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Comparison of 2 culture methods and PCR assays for Salmonella detection in poultry feces

Soria, M. C., Soria, M. A., Bueno, D. J.
Poultry science 2012 v.91 no.3 pp. 616-626
Salmonella enterica subsp. enterica serovar Gallinarum, detection limit, enrichment culture, feces, polymerase chain reaction, poultry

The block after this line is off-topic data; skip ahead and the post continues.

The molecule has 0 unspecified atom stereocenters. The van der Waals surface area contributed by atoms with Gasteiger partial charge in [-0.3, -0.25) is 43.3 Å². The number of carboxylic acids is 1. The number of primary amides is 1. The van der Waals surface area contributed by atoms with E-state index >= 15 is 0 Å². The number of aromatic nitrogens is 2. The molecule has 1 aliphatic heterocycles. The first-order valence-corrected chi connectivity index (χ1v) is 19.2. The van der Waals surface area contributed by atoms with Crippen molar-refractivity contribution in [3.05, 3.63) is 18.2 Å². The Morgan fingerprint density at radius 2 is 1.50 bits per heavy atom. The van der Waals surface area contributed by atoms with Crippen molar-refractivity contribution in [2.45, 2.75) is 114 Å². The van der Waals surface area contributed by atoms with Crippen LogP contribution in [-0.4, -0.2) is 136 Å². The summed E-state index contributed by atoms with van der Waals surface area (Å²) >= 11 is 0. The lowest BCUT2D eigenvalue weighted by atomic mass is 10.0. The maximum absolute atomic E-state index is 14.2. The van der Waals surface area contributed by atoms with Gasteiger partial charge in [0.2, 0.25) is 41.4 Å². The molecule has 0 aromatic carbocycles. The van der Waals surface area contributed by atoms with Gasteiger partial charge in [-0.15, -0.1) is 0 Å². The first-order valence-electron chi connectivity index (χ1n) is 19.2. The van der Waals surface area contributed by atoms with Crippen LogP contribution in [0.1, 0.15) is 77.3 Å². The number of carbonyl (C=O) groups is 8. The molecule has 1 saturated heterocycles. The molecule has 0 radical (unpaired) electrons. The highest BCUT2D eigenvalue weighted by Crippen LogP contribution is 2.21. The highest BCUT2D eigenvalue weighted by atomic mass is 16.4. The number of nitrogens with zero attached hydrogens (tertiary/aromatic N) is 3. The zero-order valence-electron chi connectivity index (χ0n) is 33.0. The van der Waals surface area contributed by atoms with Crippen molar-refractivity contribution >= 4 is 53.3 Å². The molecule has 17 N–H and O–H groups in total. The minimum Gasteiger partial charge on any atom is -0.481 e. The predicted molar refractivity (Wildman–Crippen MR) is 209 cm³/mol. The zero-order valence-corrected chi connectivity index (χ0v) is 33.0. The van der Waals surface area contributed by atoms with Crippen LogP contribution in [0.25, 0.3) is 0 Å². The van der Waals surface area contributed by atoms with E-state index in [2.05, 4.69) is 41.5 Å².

The present work compared 2 culture methods and the combinations of pre-enrichment and enrichment culture methods with PCR assays [buffered peptone water-PCR and tetrathionate-PCR or modified semisolid Rappaport-Vassiliadis (MSRV)-PCR] for motile and nonmotile Salmonella strain detection using artificially contaminated poultry feces. The specificity and positive predictive values were equal to one in both culture methods. Specificity and positive predictive values, accuracy, sensitivity, and negative predictive values were higher for motile than nonmotile Salmonella strains in culture methods. Only Salmonella enterica serovar Gallinarum was detected by the MSRV method with low accuracy, sensitivity, and negative predictive value. The detection level of motile strains was 2 x100 to 22 x 102 cfu per 25 g for these methods, whereas it was 6.9 x 102 cfu per 25 g in culture methods for Salmonella Gallinarum. Extending the incubation time of the enrichment medium to 6 d in the TT method did not improve the isolation rates. In general, all selective plating media did not show any statistical differences in the parameters of performance studied. On the other hand, accuracy and sensitivity values were higher in MSRV-PCR and tetrathionate-PCR methods than in the buffered peptone water-PCR method. Specificity and positive predictive values were equal to one in most of the cases. In terms of detection limits, motile Salmonella strains were recovered from 5 x 100 cfu per 25 g in MSRV-PCR and tetrathionate-PCR methods, whereas the detection limit was better for nonmotile Salmonella in MSRV-PCR methods than in the tetrathionate-PCR method. Kappa coefficients showed that there was a very good agreement between tetrathionate and MSRV methods for motile Salmonella strains, whereas these methods did not show any concordance for nonmotile Salmonella strains. When buffered peptone water-PCR was compared with both tetrathionate-PCR and MSRV-PCR, agreement was poor for motile Salmonella strains and slight to fair for nonmotile Salmonella strains. The difference in isolation rate obtained with the methods used for motile and nonmotile Salmonella strains must be taken into account when a poultry fecal sample is considered negative for the presence of SALMONELLA.